Mumbai : A budding filmmaker Sam Khan,who has released over 25 short format films in a span of just two years is now paving ways for the upcoming filmmakers.He is promoting the segment of short format films between 1 to 50 minutes. He believes this is a zone which is a beautiful space to be in, because here you don’t need very big people, budgets or stars. He said “For a good film, you just need a good script and brilliant crew members. You don’t need money or a big ambience.Today cinema has changed,the content is the new hero now. I am trying to create a different path for shorter format films. Because no platform right now, neither Amazon nor Netflix are buying shorter format films, and this segment definitely needs encouragement, because today people from smaller towns like Lucknow, Kanpur are asking, is there a future of making such films?”
“If I or any budding director is trying to make a shorter film, today there is no future in terms of commercial success for it. We need to make this segment bigger so we can encourage people to experiment. Why should we be restricted by a myopic vision of how to make cinema in today’s day and age, where with the emergence of the digital platforms you don’t need to go anywhere. Entertainment is right in your hands.” Khan points out.
Not new to the world of short format films himself, his film “Seven” won the Inspiring film of the year award at the Dadasaheb Phalke International Film Festival in 2019. And this London educated filmmaker is now taking his next steps Internationally in this direction with a certain vision.
Collaborating with the Tokyo Government for his next short format film, “Knuckle Duster” This Indo- Japanese Collaboration is going to be shot entirely in Tokyo post the Covid-19 situation lifts. Starring Yash Raaj Singh ( the main negative lead of the Hrithik Roshan starrer War), the film is touted to be India’s most expensive action film shot in the short format.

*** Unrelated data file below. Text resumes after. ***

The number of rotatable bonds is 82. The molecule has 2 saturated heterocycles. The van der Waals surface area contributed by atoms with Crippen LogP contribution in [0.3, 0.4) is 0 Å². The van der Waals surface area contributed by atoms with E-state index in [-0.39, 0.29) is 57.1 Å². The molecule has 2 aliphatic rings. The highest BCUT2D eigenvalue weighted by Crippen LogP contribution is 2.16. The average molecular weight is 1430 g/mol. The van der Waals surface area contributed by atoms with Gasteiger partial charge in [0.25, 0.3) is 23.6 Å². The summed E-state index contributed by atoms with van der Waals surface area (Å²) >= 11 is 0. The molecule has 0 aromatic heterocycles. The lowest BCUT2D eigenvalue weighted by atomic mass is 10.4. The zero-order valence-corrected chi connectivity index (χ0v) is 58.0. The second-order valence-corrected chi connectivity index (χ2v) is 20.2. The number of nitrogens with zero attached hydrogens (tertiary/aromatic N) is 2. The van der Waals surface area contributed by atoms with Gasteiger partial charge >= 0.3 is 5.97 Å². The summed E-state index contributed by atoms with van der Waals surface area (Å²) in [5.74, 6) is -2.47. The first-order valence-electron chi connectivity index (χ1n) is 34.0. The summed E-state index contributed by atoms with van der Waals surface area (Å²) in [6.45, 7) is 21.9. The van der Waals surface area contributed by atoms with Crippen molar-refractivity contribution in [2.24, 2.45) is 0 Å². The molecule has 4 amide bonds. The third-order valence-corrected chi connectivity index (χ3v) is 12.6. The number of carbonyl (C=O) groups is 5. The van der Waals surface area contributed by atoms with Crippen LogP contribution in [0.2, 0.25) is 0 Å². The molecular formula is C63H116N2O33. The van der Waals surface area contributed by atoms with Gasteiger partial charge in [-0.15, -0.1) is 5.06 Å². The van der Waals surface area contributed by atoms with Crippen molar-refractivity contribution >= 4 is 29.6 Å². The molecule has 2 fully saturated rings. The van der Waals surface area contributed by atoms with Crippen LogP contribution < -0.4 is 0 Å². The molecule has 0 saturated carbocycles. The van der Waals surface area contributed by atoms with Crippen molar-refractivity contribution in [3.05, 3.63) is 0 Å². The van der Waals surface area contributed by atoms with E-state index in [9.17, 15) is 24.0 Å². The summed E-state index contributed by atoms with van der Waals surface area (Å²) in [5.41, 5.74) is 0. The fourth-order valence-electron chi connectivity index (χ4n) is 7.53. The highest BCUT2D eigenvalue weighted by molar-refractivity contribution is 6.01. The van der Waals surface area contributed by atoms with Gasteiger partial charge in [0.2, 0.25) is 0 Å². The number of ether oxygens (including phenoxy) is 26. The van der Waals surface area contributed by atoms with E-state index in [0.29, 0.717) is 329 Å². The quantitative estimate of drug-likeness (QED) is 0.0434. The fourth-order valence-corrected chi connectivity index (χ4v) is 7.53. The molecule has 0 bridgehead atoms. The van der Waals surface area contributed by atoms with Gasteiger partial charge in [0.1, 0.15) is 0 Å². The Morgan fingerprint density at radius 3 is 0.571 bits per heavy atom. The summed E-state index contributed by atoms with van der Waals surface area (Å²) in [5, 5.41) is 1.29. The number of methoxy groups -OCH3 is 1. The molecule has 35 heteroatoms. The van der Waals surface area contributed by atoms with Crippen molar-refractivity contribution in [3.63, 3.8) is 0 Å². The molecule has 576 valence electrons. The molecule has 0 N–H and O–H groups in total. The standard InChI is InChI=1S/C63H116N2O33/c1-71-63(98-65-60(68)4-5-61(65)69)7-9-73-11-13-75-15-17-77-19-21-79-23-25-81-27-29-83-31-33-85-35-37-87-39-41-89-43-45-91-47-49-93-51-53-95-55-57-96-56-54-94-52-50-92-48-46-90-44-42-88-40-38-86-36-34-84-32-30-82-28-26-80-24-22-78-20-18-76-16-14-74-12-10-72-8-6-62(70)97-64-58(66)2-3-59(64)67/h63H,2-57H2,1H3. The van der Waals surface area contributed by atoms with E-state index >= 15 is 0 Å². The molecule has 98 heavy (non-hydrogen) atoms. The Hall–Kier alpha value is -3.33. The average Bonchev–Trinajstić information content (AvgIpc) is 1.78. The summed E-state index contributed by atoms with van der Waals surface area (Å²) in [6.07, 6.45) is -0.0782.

“Hollywood has taken the format of short films very seriously. They are keeping in mind Film Festivals across the Globe including Berlin, Cannes & Tokyo but India is not producing the kind of films, which we can represent in the International Film Festivals in this format. We need to create something of our own, it’s high time”.
If he had to make an appeal to Bollywood regarding this what would it be? “If we talk about generational change, cinema is changing. If you see the last few films of the bigger stars, they haven’t really worked. Only content is working. Today the audience wants to watch something which is smart. That’s why Netflix has such a huge subscription in India, because the choices are evolving and there is such hunger for good content.”
“I have an appeal to the audiences to also open up to this format, we need people to appreciate work also in this format so it can get the platform it rightfully deserves. There are people telling beautiful stories even in a one-minute time span when given the opportunity”.
Lastly , he ends with, “In a shorter films, there is no segment of commercial cinema or non-commercial cinema, because shorter films are not about commercials, they are about conviction. And conviction is the key what we need to go firmly after, and I know they will find the right audience for it once they open up to this whole new world of storytelling”.
Originally hailing from Lucknow, Sam Khan pursued his filmmaking from London and returned to India and assisted directors like Anurag Basu and Vikram Bhatt. Today he has his own production company, Mother’s Eye Production Pvt. Ltd which has released over 25 short format films in a short span of over two years. He is currently in the pre-production stages of making one of India’s most expensive action film in the short format film in collaboration with the Tokyo Government and hails to take this format far with his endeavors.